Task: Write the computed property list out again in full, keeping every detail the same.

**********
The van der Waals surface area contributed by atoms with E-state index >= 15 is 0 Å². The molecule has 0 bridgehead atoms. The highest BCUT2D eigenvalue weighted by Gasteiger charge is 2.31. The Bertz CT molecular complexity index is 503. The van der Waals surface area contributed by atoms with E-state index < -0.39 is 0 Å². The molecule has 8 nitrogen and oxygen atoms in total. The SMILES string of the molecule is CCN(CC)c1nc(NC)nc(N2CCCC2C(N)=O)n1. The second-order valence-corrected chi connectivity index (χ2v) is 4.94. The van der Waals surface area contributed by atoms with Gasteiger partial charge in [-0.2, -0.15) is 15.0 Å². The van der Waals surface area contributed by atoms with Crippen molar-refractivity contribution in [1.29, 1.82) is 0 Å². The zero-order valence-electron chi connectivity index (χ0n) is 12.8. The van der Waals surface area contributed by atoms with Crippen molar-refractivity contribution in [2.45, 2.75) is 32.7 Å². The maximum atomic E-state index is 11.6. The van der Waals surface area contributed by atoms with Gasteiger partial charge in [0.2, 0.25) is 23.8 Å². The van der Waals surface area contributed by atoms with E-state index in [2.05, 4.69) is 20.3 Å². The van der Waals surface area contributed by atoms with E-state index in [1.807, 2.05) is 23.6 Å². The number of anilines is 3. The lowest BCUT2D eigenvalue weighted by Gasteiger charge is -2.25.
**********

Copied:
The van der Waals surface area contributed by atoms with E-state index >= 15 is 0 Å². The molecule has 0 bridgehead atoms. The highest BCUT2D eigenvalue weighted by Gasteiger charge is 2.31. The Bertz CT molecular complexity index is 503. The van der Waals surface area contributed by atoms with E-state index < -0.39 is 0 Å². The molecule has 8 nitrogen and oxygen atoms in total. The SMILES string of the molecule is CCN(CC)c1nc(NC)nc(N2CCCC2C(N)=O)n1. The second-order valence-corrected chi connectivity index (χ2v) is 4.94. The van der Waals surface area contributed by atoms with Gasteiger partial charge in [-0.2, -0.15) is 15.0 Å². The van der Waals surface area contributed by atoms with Crippen molar-refractivity contribution in [1.29, 1.82) is 0 Å². The zero-order valence-electron chi connectivity index (χ0n) is 12.8. The van der Waals surface area contributed by atoms with Crippen molar-refractivity contribution in [2.45, 2.75) is 32.7 Å². The maximum atomic E-state index is 11.6. The van der Waals surface area contributed by atoms with Gasteiger partial charge in [0.2, 0.25) is 23.8 Å². The van der Waals surface area contributed by atoms with E-state index in [2.05, 4.69) is 20.3 Å². The van der Waals surface area contributed by atoms with E-state index in [1.807, 2.05) is 23.6 Å². The number of anilines is 3. The lowest BCUT2D eigenvalue weighted by Gasteiger charge is -2.25.